MoneyLife

What Are the Different Credit Scoring Models?

By Alison Kimberly
credit scoring model

Credit scoring models are used to calculate credit-worthiness, which is the likelihood you can and will repay your debt. While all credit scoring models work with the same factors, they weigh averages differently, meaning that each credit scoring model might give you a different credit score. 

But which credit score is the most important? And which one will your bank use for a mortgage? The short answer is that you’ll want to have an idea of your credit score according to two main credit scoring models, which are Fico and VantageScore. 

The financial habits that will improve one score will improve both, so using MoneyLion’s financial tools can help you achieve a higher credit score very quickly. Beyond that, we’ll help you better understand how your credit score is calculated and what you can do to improve it. With these facts in mind, you’ll be able to understand your credit score and start improving it.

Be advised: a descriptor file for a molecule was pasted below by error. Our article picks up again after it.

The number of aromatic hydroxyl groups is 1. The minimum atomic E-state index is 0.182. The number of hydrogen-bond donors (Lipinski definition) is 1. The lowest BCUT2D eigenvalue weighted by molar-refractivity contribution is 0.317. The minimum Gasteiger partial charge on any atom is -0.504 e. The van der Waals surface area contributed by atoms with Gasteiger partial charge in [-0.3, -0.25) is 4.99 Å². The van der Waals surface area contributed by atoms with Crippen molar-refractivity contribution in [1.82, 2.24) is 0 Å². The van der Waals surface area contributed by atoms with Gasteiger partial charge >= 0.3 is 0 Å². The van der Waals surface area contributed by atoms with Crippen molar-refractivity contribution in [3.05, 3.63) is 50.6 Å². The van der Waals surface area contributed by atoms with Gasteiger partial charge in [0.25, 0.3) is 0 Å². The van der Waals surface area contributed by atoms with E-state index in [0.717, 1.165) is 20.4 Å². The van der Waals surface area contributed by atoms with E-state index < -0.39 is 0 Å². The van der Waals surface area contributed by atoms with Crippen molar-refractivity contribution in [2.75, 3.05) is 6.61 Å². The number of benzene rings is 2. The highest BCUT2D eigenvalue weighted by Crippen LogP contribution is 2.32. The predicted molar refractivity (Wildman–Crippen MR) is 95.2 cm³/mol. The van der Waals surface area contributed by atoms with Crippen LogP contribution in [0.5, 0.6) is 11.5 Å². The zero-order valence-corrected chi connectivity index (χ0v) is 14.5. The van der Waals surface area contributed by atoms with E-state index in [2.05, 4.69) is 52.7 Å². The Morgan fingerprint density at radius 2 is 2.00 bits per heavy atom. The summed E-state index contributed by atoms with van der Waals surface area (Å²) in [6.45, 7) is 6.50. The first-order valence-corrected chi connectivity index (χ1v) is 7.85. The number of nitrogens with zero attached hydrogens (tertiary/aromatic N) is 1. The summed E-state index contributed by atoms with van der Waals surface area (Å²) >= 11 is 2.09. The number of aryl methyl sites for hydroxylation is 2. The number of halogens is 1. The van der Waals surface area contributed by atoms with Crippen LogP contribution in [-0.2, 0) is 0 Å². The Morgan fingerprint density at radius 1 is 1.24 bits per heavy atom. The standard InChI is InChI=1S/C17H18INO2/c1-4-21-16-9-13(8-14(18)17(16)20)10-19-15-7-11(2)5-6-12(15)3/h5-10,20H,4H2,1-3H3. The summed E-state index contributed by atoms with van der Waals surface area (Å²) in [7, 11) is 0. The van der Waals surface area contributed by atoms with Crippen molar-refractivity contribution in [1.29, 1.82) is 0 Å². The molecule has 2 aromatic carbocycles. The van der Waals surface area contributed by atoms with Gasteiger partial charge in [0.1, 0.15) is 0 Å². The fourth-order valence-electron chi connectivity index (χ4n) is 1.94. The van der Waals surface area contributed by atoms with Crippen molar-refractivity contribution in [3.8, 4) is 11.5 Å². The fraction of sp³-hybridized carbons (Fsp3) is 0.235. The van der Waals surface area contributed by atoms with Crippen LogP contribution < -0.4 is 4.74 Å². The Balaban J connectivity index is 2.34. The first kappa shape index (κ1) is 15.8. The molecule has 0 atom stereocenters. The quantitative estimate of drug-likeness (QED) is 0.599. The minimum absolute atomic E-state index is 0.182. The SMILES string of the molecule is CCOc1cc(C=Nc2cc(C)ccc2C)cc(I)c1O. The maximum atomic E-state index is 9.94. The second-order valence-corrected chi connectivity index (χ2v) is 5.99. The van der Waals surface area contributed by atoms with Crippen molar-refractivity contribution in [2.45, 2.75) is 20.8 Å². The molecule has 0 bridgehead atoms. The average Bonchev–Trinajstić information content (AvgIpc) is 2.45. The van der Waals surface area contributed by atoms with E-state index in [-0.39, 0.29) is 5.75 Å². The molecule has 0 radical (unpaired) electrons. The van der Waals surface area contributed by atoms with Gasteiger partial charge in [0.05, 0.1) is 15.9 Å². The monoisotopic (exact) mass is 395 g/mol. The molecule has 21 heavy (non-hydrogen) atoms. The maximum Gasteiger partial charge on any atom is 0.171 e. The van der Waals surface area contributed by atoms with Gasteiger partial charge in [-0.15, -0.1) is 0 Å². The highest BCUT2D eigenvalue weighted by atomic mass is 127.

How is my credit score calculated?

Your credit score is calculated as a weighted average of factors like payment history, credit usage, and the age of your oldest credit line. The score is then expressed on a scale from 300 to 850, where 850 is over-the-top exceptional but anything above 740 is considered very good. Average credit scores vary by age, but the national average across all age groups is currently 711

Which credit scoring model is the best?

Each credit score will be used for different purposes. While many banks prefer the FICO score, others will elect to use the VantageScore or Experian models instead. 

All three credit scoring models are updated simultaneously and they also use the same information when coming up with your score, so your best bet is to work on improving all three scores at once. 

In order to better understand how credit scores are calculated, let’s explore the two most popular credit scoring models, which are FICO and VantageScore.